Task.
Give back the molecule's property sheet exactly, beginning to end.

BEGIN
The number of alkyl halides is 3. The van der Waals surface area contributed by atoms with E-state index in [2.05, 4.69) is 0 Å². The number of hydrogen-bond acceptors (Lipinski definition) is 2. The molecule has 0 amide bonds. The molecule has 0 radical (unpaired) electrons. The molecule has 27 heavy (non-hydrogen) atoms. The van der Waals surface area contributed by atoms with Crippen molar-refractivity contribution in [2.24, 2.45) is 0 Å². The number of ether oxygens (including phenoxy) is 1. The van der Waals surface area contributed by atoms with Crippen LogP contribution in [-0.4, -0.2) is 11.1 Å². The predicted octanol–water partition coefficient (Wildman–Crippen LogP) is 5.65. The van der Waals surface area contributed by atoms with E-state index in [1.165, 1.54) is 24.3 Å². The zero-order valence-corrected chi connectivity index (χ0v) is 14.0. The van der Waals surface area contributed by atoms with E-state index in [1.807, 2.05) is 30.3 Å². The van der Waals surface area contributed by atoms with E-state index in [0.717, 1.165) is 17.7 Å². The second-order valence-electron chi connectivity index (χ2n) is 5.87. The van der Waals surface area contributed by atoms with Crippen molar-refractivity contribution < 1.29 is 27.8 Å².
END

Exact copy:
The number of alkyl halides is 3. The van der Waals surface area contributed by atoms with E-state index in [2.05, 4.69) is 0 Å². The number of hydrogen-bond acceptors (Lipinski definition) is 2. The molecule has 0 amide bonds. The molecule has 0 radical (unpaired) electrons. The molecule has 27 heavy (non-hydrogen) atoms. The van der Waals surface area contributed by atoms with Crippen molar-refractivity contribution in [2.24, 2.45) is 0 Å². The number of ether oxygens (including phenoxy) is 1. The van der Waals surface area contributed by atoms with Crippen LogP contribution in [-0.4, -0.2) is 11.1 Å². The predicted octanol–water partition coefficient (Wildman–Crippen LogP) is 5.65. The van der Waals surface area contributed by atoms with E-state index in [1.165, 1.54) is 24.3 Å². The zero-order valence-corrected chi connectivity index (χ0v) is 14.0. The van der Waals surface area contributed by atoms with E-state index in [1.807, 2.05) is 30.3 Å². The van der Waals surface area contributed by atoms with E-state index in [0.717, 1.165) is 17.7 Å². The second-order valence-electron chi connectivity index (χ2n) is 5.87. The van der Waals surface area contributed by atoms with Crippen molar-refractivity contribution < 1.29 is 27.8 Å².